There have been portents of this phenomenon elsewhere in our political history. President Richard Nixon resigned in 1974 before his impeachment came before the House of Representatives, but even if the House had voted to impeach, he would have faced a Senate trial in which a two-thirds majority would have been needed to remove him. And the Democrats held only 56 seats in the Senate, 11 short of conviction if the vote were along strict party lines.

Nixon resigned anyway, an outcome ensured by the realization—and the opinions of his close advisors—that after a year of damning evidence in the Watergate investigations, many Republican senators would vote against him in a Senate trial.

The immediate aftermath held no internal purges of Republicans who said they would have voted to impeach; no one argued that Mr. Nixon’s resignation was the result of fraud or was coerced, nor did it lead to disastrous political results for Republicans beyond that year’s midterms. While the new president, Gerald Ford, would narrowly lose his election bid in 1976, a Republican would occupy the White House for 14 of the 18 years that followed Mr. Nixon’s resignation.

[Related: Impeach. Convict. Now.]

Some have argued that Mr. Ford’s pardon of Mr. Nixon was itself a partisan move—and that it avoided disclosure of the whole truth about Mr. Nixon’s involvement in Watergate and its aftermath. At the same time, however, it is worth noting the following: that the senators and congressmen in Mr. Nixon’s own party did not offer a timorous fealty to him, and this made justice a possibility; that Mr. Nixon accepted responsibility, if not for his actions, then for their impact on the nation; and that some of Mr. Nixon’s political allies and appointees—including the future vice president Nelson Rockefeller, the future senator Daniel Patrick Moynihan and the Supreme Court appointee Harry Blackmun—proved to be anything but blind loyalists to Mr. Nixon’s politics.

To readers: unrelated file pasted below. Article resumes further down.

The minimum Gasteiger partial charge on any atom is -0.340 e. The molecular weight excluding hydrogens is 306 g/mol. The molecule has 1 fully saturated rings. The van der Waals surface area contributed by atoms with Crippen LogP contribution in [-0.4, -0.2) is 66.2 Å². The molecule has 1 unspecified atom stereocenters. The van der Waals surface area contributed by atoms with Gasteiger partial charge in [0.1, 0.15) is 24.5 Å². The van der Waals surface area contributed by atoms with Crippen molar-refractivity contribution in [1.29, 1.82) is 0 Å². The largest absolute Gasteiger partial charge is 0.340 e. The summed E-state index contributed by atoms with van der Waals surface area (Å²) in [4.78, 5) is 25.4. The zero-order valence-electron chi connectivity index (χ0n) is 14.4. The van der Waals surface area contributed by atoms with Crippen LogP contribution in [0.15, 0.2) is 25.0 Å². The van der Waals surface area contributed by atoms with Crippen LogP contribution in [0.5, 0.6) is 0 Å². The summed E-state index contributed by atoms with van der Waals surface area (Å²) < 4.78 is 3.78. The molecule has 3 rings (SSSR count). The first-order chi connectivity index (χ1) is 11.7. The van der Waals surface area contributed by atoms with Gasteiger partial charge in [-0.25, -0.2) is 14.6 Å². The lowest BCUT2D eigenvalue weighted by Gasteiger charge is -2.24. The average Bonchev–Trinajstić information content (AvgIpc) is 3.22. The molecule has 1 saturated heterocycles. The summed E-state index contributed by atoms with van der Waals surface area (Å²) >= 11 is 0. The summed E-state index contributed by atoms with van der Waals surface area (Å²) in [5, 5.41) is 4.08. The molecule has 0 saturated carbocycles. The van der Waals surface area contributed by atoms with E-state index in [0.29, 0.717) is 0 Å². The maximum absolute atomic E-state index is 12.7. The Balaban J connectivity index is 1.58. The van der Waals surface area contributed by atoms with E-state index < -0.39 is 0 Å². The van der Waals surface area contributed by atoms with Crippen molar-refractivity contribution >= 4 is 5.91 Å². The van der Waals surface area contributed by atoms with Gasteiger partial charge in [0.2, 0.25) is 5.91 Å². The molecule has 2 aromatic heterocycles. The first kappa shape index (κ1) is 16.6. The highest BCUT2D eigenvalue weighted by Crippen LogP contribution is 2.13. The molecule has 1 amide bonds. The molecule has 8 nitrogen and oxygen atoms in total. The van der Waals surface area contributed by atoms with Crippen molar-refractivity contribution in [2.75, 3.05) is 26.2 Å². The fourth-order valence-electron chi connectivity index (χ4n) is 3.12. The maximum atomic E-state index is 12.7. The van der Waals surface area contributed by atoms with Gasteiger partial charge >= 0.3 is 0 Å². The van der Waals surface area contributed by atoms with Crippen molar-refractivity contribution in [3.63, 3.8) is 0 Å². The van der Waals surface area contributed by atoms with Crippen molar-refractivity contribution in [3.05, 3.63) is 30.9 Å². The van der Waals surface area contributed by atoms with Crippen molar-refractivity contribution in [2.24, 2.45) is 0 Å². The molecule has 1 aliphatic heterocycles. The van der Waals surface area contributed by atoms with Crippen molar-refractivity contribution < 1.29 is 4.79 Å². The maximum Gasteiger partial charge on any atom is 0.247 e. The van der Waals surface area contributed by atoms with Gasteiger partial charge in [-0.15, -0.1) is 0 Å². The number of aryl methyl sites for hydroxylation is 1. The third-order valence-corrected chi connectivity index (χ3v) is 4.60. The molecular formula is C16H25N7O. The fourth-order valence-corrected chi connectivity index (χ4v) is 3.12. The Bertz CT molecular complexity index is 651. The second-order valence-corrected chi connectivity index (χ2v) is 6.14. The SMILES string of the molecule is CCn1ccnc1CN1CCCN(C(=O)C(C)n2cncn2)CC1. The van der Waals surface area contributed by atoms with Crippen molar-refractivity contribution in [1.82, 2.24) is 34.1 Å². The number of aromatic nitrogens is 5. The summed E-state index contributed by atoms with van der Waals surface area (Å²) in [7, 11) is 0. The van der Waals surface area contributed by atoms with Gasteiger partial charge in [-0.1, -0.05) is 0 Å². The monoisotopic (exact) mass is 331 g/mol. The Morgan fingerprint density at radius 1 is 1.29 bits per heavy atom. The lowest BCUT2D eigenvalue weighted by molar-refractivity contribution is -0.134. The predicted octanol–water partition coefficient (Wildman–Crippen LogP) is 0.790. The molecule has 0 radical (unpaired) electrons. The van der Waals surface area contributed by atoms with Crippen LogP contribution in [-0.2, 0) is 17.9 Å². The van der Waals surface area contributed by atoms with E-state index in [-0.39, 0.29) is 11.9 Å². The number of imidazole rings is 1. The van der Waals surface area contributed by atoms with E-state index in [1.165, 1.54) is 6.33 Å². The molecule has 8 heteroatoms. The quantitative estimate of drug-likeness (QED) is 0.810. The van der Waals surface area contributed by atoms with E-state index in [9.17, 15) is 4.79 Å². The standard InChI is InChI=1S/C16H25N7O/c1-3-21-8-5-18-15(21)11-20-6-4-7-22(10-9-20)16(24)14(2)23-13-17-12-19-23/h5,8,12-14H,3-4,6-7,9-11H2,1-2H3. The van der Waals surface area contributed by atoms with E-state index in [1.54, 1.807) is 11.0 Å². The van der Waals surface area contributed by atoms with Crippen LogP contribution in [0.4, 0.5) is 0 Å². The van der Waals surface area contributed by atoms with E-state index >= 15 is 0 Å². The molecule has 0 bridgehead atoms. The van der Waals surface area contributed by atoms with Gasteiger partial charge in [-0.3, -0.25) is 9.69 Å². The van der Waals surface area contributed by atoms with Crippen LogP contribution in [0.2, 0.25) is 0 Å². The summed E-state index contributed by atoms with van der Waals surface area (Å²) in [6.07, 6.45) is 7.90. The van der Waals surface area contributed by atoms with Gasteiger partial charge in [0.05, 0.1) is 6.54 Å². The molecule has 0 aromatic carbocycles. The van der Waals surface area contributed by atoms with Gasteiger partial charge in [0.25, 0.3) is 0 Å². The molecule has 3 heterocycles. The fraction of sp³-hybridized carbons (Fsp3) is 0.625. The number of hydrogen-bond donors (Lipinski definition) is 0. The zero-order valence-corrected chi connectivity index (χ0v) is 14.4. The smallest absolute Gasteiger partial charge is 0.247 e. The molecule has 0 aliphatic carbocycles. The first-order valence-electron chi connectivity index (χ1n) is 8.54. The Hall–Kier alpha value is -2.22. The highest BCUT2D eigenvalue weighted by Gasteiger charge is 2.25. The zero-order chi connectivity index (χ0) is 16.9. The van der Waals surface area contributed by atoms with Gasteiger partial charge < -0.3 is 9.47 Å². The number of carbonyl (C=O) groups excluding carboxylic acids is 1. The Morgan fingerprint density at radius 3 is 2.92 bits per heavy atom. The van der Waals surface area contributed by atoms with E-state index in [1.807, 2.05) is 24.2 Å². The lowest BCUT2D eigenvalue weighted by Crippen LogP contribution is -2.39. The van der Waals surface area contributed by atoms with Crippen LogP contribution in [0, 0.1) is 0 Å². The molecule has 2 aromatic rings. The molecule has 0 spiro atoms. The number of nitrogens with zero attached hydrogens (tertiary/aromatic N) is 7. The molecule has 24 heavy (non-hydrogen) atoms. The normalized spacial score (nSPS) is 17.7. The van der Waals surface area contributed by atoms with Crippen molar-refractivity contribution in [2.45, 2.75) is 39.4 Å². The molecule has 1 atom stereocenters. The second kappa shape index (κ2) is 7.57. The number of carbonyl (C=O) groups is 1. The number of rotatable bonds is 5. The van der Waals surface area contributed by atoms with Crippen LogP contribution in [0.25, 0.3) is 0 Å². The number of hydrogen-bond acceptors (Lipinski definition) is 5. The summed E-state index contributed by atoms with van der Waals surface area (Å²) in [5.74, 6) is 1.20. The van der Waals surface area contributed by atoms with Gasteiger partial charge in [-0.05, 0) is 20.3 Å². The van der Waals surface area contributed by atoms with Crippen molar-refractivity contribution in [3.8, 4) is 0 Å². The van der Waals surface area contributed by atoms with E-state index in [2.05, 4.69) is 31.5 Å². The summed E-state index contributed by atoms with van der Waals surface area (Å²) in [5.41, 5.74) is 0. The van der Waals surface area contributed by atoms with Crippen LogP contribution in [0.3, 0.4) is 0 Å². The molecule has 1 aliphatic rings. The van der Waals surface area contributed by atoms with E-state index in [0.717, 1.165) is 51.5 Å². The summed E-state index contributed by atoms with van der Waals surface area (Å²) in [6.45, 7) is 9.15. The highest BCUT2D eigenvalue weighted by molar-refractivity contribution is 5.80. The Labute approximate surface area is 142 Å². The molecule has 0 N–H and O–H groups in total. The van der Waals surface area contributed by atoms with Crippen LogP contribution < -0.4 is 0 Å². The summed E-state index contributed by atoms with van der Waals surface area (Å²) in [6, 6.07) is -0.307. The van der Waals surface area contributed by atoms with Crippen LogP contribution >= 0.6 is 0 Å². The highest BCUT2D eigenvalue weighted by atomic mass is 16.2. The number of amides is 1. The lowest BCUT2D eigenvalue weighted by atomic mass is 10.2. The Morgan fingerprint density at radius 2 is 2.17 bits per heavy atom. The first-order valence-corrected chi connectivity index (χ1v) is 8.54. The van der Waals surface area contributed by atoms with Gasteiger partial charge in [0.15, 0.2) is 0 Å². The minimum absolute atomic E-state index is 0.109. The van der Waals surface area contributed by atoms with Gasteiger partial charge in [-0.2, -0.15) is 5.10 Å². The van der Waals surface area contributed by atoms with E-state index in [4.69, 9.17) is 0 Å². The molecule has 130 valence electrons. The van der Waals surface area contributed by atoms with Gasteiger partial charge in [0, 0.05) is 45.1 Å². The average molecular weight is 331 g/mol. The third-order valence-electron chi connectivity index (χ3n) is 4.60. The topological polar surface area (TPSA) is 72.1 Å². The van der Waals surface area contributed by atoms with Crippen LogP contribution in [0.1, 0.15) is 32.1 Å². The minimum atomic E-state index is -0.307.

In contrast, many of today’s Republicans are still actively seeking Mr. Trump’s approval and endorsement, or at least are trying to avoid having him target them for retribution. And Democrats seem to have resigned themselves to accepting that a large portion of the electorate, sufficient to hold power as a minority given gerrymandering and the design of the Senate and Electoral College, simply cannot be reasoned with or appealed to.

Before the 2020 election, America’s editors warned that Mr. Trump posed a substantive danger to the constitutional order of American democracy. While we did not then expect that caution to be as sadly vindicated as it was on Jan. 6, the anemic response following that day is no less a cause for concern.

To “secure the blessings of liberty to ourselves and our posterity,” the United States must be capable of holding to account those who abandon deliberative self-governance for a politics based on exploiting outrage and resentment even to the point of violence. That requires politicians and legislators who are courageous and strategically adept enough to arrange political incentives in support of that end, even at temporary cost to other priorities or their own electoral success. If our present officeholders are not up to the task, then at the same time that they protest and critique incumbents, the American people should also prioritize electing better replacements, even when our constitutional house is not visibly on fire. By the time we see the smoke clearly, it will be too late to run for the hoses.

[Want to discuss politics with other America readers? Join our Facebook discussion group, moderated by America’s writers and editors.]